But as we waited for the train I saw those clear eyes peering at me under the station lamps, and when I met their glance Raffles shook his head.
"You don't look well on it, Bunny," said he. "I never did believe in this Thames Valley. You want a change of air."
I wished I might get it.
"What you really want is a sea voyage."
"And a winter at St. Moritz, or do you recommend Cannes or Cairo? It's all very well, A. J., but you forget what I told you about my funds."
"I forget nothing. I merely don't want to hurt your feelings. But, look here, a sea voyage you shall have. I want a change myself, and you shall come with me as my guest. We'll spend July in the Mediterranean."
"But you're playing cricket--"
"Hang the cricket!"
"Well, if I thought you meant it--"
"Of course I mean it. Will you come?"
"Like a shot--if you go."
And I shook his hand, and waved mine in farewell, with the perfectly good-humored conviction that I should hear no more of the matter. It was a passing thought, no more, no less. I soon wished it were more; that week found me wishing myself out of England for good and all. I was making nothing. I could but subsist on the difference between the rent I paid for my flat and the rent at which I had sublet it, furnished, for the season. And the season was near its end, and creditors awaited me in town. Was it possible to be entirely honest? I had run no bills when I had money in my pocket, and the more downright dishonesty seemed to me the less ignoble.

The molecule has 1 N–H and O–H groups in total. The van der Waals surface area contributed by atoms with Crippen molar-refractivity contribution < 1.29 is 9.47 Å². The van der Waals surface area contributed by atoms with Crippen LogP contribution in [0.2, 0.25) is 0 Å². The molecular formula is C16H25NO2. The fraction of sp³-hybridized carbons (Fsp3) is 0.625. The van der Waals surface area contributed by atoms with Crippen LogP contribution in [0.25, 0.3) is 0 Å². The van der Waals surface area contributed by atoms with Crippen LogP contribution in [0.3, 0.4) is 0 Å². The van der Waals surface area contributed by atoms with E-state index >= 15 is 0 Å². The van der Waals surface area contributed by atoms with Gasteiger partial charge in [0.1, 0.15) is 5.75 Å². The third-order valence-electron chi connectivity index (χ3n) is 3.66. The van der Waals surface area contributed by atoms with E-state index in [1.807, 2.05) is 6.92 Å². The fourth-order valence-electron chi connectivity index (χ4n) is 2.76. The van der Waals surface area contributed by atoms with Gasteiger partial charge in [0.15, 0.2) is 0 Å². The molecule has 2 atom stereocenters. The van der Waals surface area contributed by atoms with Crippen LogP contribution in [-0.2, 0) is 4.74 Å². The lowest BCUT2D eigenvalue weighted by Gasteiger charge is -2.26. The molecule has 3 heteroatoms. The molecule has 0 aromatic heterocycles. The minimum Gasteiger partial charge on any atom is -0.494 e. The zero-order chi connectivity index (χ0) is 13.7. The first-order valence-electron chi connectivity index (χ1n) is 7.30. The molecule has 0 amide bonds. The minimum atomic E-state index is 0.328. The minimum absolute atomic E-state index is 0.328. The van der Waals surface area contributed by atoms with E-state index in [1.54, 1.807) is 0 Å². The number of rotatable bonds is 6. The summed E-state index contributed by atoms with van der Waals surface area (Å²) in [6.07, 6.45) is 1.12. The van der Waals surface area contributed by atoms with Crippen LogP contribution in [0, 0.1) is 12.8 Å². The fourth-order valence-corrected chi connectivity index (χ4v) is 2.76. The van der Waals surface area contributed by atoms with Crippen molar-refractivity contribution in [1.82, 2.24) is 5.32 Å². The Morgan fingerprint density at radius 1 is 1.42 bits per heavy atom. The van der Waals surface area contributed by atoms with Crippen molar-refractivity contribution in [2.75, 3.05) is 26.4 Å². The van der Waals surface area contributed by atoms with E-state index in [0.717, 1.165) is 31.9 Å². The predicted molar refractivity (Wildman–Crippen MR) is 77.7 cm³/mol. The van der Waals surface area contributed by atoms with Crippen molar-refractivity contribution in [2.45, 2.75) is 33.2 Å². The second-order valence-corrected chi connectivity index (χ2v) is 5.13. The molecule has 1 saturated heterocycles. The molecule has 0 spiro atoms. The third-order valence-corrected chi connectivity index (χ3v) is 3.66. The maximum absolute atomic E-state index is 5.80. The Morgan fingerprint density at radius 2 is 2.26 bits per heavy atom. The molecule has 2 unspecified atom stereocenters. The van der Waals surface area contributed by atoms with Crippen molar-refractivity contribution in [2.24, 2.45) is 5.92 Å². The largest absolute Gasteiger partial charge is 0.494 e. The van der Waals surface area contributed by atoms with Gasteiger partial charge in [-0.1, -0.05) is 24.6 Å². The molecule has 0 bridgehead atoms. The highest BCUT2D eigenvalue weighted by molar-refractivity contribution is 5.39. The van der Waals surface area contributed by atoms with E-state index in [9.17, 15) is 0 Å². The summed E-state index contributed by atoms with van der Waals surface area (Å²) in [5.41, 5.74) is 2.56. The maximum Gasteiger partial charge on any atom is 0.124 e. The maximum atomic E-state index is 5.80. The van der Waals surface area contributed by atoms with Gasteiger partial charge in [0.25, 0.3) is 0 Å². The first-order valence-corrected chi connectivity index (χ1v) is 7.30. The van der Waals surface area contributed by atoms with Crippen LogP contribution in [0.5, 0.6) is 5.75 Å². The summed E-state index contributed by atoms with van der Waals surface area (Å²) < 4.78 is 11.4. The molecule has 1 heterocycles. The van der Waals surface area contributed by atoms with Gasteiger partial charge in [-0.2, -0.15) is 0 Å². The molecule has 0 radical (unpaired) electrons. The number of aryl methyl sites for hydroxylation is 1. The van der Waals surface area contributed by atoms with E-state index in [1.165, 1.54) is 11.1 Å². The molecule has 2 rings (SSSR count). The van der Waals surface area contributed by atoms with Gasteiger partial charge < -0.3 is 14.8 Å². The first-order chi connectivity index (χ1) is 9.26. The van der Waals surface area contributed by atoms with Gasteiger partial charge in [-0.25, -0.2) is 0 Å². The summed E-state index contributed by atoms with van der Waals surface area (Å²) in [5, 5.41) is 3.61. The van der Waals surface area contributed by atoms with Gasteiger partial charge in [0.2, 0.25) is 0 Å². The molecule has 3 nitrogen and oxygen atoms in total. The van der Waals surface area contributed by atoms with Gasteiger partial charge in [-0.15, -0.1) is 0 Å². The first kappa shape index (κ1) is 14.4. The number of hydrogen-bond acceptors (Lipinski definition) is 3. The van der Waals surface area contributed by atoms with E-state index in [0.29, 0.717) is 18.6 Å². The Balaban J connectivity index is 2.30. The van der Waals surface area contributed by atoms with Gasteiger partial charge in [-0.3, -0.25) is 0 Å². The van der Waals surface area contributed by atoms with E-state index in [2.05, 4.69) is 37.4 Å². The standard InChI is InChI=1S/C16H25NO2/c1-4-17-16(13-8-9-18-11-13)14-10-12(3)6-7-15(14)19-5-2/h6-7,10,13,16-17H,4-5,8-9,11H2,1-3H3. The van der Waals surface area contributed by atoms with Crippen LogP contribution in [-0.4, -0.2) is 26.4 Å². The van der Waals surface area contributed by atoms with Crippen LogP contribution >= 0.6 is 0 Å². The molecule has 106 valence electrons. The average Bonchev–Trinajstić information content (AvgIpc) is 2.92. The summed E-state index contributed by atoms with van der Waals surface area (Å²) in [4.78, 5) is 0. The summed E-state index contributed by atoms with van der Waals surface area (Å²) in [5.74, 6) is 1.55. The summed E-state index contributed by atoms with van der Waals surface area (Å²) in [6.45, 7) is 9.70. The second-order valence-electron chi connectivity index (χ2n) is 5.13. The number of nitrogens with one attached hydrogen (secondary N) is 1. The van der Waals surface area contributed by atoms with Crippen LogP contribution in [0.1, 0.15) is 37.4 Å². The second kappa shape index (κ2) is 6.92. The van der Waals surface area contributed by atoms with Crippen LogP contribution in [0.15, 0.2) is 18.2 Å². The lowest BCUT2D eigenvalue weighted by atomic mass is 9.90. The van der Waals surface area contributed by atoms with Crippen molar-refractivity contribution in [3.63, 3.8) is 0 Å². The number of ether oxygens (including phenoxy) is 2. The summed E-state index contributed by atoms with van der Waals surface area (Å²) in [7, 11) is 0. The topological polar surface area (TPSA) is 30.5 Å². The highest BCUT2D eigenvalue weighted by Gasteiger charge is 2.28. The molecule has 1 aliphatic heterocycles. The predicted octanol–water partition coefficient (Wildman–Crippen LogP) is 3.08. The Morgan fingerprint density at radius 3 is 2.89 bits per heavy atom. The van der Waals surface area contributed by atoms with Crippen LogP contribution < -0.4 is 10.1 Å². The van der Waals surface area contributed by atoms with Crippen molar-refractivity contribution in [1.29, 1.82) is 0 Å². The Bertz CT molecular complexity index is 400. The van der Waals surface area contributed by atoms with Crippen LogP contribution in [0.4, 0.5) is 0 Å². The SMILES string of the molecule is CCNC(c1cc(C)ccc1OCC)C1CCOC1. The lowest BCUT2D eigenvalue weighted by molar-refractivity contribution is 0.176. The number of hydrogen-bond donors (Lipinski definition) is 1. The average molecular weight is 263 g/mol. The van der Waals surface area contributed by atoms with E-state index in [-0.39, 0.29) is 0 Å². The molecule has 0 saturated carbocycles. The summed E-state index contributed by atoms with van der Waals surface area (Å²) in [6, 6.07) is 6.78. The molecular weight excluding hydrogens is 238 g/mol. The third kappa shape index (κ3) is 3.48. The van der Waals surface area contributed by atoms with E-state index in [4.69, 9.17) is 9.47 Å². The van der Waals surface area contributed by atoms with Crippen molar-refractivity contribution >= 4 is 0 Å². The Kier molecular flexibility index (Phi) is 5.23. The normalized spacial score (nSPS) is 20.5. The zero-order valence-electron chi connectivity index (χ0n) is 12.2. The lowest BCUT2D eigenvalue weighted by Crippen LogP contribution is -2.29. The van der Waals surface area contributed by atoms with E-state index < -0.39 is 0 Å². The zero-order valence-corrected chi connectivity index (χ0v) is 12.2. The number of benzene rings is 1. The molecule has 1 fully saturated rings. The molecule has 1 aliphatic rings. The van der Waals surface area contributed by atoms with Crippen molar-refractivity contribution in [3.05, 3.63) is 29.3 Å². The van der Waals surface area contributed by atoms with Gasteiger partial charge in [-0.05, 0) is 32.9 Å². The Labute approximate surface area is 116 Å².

But from Raffles, of course, I heard nothing more; a week went by, and half another week; then, late on the second Wednesday night, I found a telegram from him at my lodgings, after seeking him vainly in town, and dining with desperation at the solitary club to which I still belonged.
"Arrange to leave Waterloo by North German Lloyd special," he wired, "9.25 A. M. Monday next will meet you Southampton aboard Uhlan with tickets am writing."